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Worlds of Influence: Understanding What Shapes Child Well-being in Rich Countries
Worlds of Influence: Understanding What Shapes Child Well-being in Rich Countries
Published: 2020 Innocenti Report Card

A new look at children from the world’s richest countries offers a mixed picture of their health, skills and happiness. For far too many, issues such as poverty, exclusion and pollution threaten their mental well-being, physical health and opportunities to develop skills. Even countries with good social, economic and environmental conditions are a long way from meeting the targets set in the 2030 Agenda for Sustainable Development. Focused and accelerated action is needed if these goals are to be met.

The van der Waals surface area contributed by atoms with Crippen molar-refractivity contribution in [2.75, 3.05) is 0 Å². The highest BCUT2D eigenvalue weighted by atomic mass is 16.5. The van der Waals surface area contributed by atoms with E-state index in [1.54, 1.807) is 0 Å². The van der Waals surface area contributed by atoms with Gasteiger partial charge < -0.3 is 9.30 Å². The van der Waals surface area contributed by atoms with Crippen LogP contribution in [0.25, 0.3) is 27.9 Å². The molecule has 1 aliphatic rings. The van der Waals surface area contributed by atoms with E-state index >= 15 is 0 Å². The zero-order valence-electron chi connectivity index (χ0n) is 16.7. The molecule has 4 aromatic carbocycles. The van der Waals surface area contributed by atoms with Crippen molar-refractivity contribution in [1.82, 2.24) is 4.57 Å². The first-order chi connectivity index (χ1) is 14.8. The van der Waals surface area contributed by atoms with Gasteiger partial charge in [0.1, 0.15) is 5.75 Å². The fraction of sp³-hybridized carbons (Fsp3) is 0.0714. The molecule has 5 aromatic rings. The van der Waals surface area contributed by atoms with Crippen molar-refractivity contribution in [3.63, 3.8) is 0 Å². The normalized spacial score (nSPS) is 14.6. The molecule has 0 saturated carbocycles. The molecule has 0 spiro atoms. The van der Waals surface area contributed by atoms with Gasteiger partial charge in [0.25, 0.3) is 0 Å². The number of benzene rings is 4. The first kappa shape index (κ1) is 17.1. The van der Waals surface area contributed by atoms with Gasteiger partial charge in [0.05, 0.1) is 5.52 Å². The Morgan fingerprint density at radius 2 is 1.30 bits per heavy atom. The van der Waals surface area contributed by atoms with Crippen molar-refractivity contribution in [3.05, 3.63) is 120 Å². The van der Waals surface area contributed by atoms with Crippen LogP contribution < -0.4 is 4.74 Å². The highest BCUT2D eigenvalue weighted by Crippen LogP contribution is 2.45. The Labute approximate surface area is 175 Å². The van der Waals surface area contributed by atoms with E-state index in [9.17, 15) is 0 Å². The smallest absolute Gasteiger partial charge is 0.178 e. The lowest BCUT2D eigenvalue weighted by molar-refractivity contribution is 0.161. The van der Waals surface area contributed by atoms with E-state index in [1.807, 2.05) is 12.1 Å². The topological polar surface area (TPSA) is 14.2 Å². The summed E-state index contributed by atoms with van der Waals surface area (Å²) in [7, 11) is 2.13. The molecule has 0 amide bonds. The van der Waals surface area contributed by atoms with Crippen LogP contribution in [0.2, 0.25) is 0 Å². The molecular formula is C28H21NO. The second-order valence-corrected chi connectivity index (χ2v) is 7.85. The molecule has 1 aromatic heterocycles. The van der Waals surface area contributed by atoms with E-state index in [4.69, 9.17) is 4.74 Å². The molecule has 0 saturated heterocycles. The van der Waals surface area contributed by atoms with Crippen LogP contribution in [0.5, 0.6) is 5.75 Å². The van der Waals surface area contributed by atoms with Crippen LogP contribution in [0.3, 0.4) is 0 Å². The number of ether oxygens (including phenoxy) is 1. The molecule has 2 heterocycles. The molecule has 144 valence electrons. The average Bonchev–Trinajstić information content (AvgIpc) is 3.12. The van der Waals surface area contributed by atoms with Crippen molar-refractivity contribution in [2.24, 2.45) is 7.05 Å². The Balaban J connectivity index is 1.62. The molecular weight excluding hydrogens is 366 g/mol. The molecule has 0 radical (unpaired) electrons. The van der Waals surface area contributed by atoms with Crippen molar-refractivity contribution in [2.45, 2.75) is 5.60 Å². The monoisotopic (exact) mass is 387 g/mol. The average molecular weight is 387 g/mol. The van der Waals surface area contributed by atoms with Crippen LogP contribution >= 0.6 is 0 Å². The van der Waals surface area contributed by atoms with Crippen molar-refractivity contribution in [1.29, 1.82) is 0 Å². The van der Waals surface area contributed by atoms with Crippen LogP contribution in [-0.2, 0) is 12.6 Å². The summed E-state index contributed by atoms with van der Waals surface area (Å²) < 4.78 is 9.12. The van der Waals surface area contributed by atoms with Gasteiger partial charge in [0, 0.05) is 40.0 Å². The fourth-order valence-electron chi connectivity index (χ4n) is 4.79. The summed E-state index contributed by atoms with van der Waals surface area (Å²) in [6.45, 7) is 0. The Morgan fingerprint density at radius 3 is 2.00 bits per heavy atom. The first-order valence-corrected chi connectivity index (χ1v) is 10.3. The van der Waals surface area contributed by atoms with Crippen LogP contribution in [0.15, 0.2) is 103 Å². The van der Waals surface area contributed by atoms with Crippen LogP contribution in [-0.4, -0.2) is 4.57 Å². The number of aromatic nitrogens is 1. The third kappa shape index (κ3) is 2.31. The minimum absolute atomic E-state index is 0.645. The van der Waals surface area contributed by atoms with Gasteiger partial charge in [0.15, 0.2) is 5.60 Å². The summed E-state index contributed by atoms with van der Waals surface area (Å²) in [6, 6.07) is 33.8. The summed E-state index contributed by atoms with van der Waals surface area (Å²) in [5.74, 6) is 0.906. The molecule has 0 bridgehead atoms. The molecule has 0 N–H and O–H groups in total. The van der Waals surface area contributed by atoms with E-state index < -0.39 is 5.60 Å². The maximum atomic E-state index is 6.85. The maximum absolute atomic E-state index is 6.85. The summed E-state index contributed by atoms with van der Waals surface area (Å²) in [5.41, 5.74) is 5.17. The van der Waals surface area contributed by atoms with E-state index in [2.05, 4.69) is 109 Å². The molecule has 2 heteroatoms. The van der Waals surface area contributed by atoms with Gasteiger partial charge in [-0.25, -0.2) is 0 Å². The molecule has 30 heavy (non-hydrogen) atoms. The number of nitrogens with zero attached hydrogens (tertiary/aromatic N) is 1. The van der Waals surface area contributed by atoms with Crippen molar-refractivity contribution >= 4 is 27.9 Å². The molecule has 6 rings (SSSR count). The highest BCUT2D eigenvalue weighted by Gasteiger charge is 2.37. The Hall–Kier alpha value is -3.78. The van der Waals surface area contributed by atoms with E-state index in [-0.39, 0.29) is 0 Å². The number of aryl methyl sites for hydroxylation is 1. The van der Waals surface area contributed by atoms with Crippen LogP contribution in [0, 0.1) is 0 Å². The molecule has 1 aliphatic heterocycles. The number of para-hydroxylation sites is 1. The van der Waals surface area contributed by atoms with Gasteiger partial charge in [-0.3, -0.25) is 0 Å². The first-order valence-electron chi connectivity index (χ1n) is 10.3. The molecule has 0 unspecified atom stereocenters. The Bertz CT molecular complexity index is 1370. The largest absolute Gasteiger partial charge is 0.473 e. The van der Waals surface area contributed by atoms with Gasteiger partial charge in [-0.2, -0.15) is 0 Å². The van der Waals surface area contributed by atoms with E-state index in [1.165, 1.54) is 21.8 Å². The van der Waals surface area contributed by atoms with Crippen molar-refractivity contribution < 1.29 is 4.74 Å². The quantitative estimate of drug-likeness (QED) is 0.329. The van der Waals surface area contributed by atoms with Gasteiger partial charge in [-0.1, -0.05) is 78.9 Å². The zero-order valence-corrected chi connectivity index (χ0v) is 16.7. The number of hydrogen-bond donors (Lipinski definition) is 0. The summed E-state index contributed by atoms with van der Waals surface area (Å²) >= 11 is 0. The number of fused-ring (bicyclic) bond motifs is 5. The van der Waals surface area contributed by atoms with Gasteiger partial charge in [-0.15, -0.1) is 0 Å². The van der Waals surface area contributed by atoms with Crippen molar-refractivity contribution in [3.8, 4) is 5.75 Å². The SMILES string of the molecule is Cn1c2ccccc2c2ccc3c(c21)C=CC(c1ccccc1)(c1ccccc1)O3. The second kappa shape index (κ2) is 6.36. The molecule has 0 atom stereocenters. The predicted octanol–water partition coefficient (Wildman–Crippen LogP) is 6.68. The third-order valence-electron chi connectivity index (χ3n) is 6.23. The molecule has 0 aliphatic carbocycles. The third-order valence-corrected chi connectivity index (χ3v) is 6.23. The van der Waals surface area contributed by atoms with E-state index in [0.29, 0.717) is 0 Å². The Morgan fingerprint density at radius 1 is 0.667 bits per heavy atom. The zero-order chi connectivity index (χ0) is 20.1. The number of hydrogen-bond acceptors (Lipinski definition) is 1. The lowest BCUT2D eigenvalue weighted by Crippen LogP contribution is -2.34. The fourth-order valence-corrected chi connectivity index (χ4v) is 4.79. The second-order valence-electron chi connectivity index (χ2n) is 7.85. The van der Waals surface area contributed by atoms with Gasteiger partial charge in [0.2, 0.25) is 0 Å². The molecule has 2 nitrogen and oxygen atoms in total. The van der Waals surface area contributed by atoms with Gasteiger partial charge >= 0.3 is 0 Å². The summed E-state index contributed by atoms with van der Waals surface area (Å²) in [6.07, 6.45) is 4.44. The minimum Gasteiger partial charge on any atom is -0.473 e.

The evidence from 41 Organisation for Economic Co-operation and Development (OECD) and European Union (EU) countries tells its own story: from children’s chances of survival, growth and protection, to whether they are learning and feel listened to, to whether their parents have the support and resources to give their children the best chance for a healthy, happy childhood. This report reveals children’s experiences against the backdrop of their country’s policies and social, educational, economic and environmental contexts.

I paesi più ricchi del mondo sostengono le famiglie? Politiche dell’OCSE e dell’UE
I paesi più ricchi del mondo sostengono le famiglie? Politiche dell’OCSE e dell’UE
Published: 2019 Innocenti Research Report